I met Edna Harris in 1986. I was freelancing for the Rural Advancement Fund (RAF,) a 50 year old non-profit, farm advocacy organization and traveling with Charlie Thompson. Charlie was a field organizer for RAF who was working with small farmers throughout the southeast that were suffering through a long-term drought with thousands facing foreclosure. He was given the task of introducing me to specific farmers that I would photograph to illustrate stories, appeal letters, and brochures. Edna Harris was one of those farmers.
Within a couple of months, I was hired to a staff position and one of my jobs was to continue and broaden the documentation I had begun as a freelancer. Over the next couple of years, I spent many days and nights with Edna, her husband Lonnie, and their extended family. I took my young son with me a couple of times to hang out with Edna’s two grandsons of the same age. Edna’s was a comfortable place where you were encouraged to feel at home and be yourself.
Edna and Lonnie farmed their entire lives on 160 acres in Iredell County, in the small hamlet of Harmony. They raised tobacco and owned a small dairy, grew gardens, kept chickens and hogs and lived their lives within their small community. They had three sons, 19 grandchildren, and too-many-to-count greats and great-greats. Theirs was a full life. They were not rich by any means, or even middle class, but there was always plenty to eat and enough money to pay the mortgage on the farm and their short-term agricultural loans.
By the mid-1980s things had changed. Lonnie had suffered a stroke and was unable to do much of the work around the farm, which fell to Edna to do. The boys had left home by then, married, worked on off-farm jobs, and had little time to help out. Then came the drought, which crippled the two Carolinas for a number of years. Hay, corn, tobacco, even row crops were stunted and non-productive. The cows gave less milk. Edna and Lonnie, like many of their neighbors, were unable to pay bills and were quickly facing foreclosure. Keeping the land in the family was of primary importance to Edna and Lonnie. They understood the farm served as both legacy and insurance. It offered survival.
Edna, desperate, called a hotline for distressed farmers that had been set up by RAF and soon learned she was not the only farmer facing financial disaster. This was a period of time when the number of farm foreclosures nationwide exceeded the number during the 1930s. With guidance from RAF, Edna was able to wrestle with her problems and get back on track with her loans. She also came to understand she had a gift for working with other farmers in similar circumstances. People trusted Edna and would be open with her. She began running her own hotline and founded a local chapter of the United Farmers Organization. She worked with Willie Nelson’s Farm Aid and was awarded the Nancy Susan Reynolds Award by the Z. Smith Reynolds Foundation in 1987.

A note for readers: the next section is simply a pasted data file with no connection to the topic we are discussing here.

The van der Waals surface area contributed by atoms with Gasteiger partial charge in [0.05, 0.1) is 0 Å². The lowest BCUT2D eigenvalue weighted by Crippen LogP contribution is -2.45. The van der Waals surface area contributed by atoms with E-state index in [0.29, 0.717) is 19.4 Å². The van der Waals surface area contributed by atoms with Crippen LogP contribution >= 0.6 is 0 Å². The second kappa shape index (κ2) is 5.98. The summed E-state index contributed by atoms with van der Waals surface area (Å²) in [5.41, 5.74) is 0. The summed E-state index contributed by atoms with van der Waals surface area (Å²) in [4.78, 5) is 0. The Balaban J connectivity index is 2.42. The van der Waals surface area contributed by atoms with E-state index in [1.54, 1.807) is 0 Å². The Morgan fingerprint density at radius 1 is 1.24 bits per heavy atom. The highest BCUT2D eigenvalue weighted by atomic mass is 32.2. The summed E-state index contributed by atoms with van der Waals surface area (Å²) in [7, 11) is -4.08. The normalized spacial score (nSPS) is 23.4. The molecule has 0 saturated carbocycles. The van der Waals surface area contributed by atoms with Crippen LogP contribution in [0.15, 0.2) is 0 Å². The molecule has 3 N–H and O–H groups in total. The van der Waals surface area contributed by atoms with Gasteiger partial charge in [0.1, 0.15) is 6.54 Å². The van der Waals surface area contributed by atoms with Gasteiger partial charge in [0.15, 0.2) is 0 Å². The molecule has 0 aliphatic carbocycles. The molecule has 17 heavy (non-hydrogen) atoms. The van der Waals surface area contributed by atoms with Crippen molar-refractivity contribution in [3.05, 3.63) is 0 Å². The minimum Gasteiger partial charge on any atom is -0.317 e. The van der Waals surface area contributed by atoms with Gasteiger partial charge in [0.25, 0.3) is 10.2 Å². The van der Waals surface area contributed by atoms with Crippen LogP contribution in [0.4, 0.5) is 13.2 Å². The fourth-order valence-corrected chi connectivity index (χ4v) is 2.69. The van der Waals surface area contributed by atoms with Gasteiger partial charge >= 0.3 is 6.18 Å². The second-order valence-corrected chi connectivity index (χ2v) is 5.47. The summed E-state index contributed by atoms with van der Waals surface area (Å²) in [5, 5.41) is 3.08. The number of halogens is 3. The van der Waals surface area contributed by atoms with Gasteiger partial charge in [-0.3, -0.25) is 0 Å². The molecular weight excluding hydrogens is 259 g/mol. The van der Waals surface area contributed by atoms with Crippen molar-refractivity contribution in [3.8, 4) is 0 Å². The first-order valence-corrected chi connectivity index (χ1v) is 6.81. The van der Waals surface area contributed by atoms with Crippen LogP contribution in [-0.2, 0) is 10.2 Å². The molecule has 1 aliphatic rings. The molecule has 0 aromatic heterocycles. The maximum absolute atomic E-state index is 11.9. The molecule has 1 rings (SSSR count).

I got to know Edna pretty well. Words that come immediately to mind are tough, resilient, down to earth, open, and generous. She was a fair person, able to see both sides of an issue, while being clear about what the outcome should be. She had opinions, generally in favor of the little guy, and I would say she never knew a stranger.
Edna died in March 2012. The farm had been paid off in full a few years earlier and she was buried close by. At the Visitation, as she lay in her casket, I focused my eyes on her hands – smooth, un-calloused, and spotlessly clean – so unlike the hands I remember when I was most around her. Back then, her hands were rough, arthritic, and permanently clenched, with dirt etched deeply into her skin. Dirt that she wore with pride - a symbol of the working person she knew herself to be.